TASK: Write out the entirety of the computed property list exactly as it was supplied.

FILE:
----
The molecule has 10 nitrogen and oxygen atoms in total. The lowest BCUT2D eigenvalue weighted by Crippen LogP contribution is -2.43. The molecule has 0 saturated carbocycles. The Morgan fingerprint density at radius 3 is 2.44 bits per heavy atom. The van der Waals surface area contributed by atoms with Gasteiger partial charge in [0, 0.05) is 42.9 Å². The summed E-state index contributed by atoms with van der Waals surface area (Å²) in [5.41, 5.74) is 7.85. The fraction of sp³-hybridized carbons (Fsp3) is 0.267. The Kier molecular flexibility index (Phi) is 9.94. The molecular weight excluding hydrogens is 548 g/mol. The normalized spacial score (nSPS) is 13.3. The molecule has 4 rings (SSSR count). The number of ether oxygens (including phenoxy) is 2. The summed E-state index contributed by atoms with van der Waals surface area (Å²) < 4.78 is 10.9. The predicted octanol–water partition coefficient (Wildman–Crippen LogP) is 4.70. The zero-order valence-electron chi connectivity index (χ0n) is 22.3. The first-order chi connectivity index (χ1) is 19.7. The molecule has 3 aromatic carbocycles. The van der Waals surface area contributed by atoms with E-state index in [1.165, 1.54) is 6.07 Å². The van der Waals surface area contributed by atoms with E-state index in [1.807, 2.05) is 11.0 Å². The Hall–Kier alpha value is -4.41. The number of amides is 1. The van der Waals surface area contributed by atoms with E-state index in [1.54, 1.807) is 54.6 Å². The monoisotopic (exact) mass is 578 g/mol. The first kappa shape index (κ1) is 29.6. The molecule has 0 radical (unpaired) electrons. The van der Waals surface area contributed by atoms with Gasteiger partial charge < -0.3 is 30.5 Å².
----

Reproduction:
The molecule has 10 nitrogen and oxygen atoms in total. The lowest BCUT2D eigenvalue weighted by Crippen LogP contribution is -2.43. The molecule has 0 saturated carbocycles. The Morgan fingerprint density at radius 3 is 2.44 bits per heavy atom. The van der Waals surface area contributed by atoms with Gasteiger partial charge in [0, 0.05) is 42.9 Å². The summed E-state index contributed by atoms with van der Waals surface area (Å²) in [5.41, 5.74) is 7.85. The fraction of sp³-hybridized carbons (Fsp3) is 0.267. The Kier molecular flexibility index (Phi) is 9.94. The molecular weight excluding hydrogens is 548 g/mol. The normalized spacial score (nSPS) is 13.3. The molecule has 4 rings (SSSR count). The number of ether oxygens (including phenoxy) is 2. The summed E-state index contributed by atoms with van der Waals surface area (Å²) < 4.78 is 10.9. The predicted octanol–water partition coefficient (Wildman–Crippen LogP) is 4.70. The zero-order valence-electron chi connectivity index (χ0n) is 22.3. The first-order chi connectivity index (χ1) is 19.7. The molecule has 3 aromatic carbocycles. The van der Waals surface area contributed by atoms with E-state index in [1.165, 1.54) is 6.07 Å². The van der Waals surface area contributed by atoms with E-state index in [1.807, 2.05) is 11.0 Å². The Hall–Kier alpha value is -4.41. The number of amides is 1. The van der Waals surface area contributed by atoms with E-state index in [1.54, 1.807) is 54.6 Å². The monoisotopic (exact) mass is 578 g/mol. The first kappa shape index (κ1) is 29.6. The molecule has 0 radical (unpaired) electrons. The van der Waals surface area contributed by atoms with Gasteiger partial charge < -0.3 is 30.5 Å².